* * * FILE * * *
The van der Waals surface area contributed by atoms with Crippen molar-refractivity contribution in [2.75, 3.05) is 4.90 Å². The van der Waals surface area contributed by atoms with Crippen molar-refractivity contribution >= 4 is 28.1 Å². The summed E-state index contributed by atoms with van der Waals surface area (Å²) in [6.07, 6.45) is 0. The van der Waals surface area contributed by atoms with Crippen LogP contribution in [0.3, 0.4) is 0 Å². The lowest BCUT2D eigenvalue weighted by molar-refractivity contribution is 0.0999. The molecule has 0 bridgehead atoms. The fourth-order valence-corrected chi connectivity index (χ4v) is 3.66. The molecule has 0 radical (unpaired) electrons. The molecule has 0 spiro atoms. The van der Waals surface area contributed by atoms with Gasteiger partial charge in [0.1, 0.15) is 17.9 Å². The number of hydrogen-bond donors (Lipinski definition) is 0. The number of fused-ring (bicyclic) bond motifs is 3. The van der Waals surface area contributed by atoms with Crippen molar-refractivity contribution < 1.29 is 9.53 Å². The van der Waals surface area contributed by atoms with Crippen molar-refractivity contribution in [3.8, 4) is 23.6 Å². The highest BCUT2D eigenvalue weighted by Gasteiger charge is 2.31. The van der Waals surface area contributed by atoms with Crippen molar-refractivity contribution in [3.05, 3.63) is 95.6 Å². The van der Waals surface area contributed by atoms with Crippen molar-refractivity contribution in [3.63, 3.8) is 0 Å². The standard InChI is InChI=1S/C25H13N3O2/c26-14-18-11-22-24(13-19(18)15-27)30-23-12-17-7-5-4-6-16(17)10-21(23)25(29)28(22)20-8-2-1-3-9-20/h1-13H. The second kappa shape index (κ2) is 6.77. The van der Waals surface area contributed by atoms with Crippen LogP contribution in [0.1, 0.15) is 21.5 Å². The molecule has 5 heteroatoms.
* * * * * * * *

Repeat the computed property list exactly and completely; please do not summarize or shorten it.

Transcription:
The van der Waals surface area contributed by atoms with Crippen molar-refractivity contribution in [2.75, 3.05) is 4.90 Å². The van der Waals surface area contributed by atoms with Crippen molar-refractivity contribution >= 4 is 28.1 Å². The summed E-state index contributed by atoms with van der Waals surface area (Å²) in [6.07, 6.45) is 0. The van der Waals surface area contributed by atoms with Crippen LogP contribution in [0.3, 0.4) is 0 Å². The lowest BCUT2D eigenvalue weighted by molar-refractivity contribution is 0.0999. The molecule has 0 bridgehead atoms. The fourth-order valence-corrected chi connectivity index (χ4v) is 3.66. The molecule has 0 radical (unpaired) electrons. The molecule has 0 spiro atoms. The van der Waals surface area contributed by atoms with Gasteiger partial charge in [0.1, 0.15) is 17.9 Å². The number of hydrogen-bond donors (Lipinski definition) is 0. The number of fused-ring (bicyclic) bond motifs is 3. The van der Waals surface area contributed by atoms with Crippen molar-refractivity contribution < 1.29 is 9.53 Å². The van der Waals surface area contributed by atoms with Crippen molar-refractivity contribution in [3.8, 4) is 23.6 Å². The highest BCUT2D eigenvalue weighted by Gasteiger charge is 2.31. The van der Waals surface area contributed by atoms with Crippen molar-refractivity contribution in [3.05, 3.63) is 95.6 Å². The van der Waals surface area contributed by atoms with Crippen molar-refractivity contribution in [3.63, 3.8) is 0 Å². The standard InChI is InChI=1S/C25H13N3O2/c26-14-18-11-22-24(13-19(18)15-27)30-23-12-17-7-5-4-6-16(17)10-21(23)25(29)28(22)20-8-2-1-3-9-20/h1-13H. The second kappa shape index (κ2) is 6.77. The van der Waals surface area contributed by atoms with Crippen LogP contribution in [0.1, 0.15) is 21.5 Å². The molecule has 5 heteroatoms.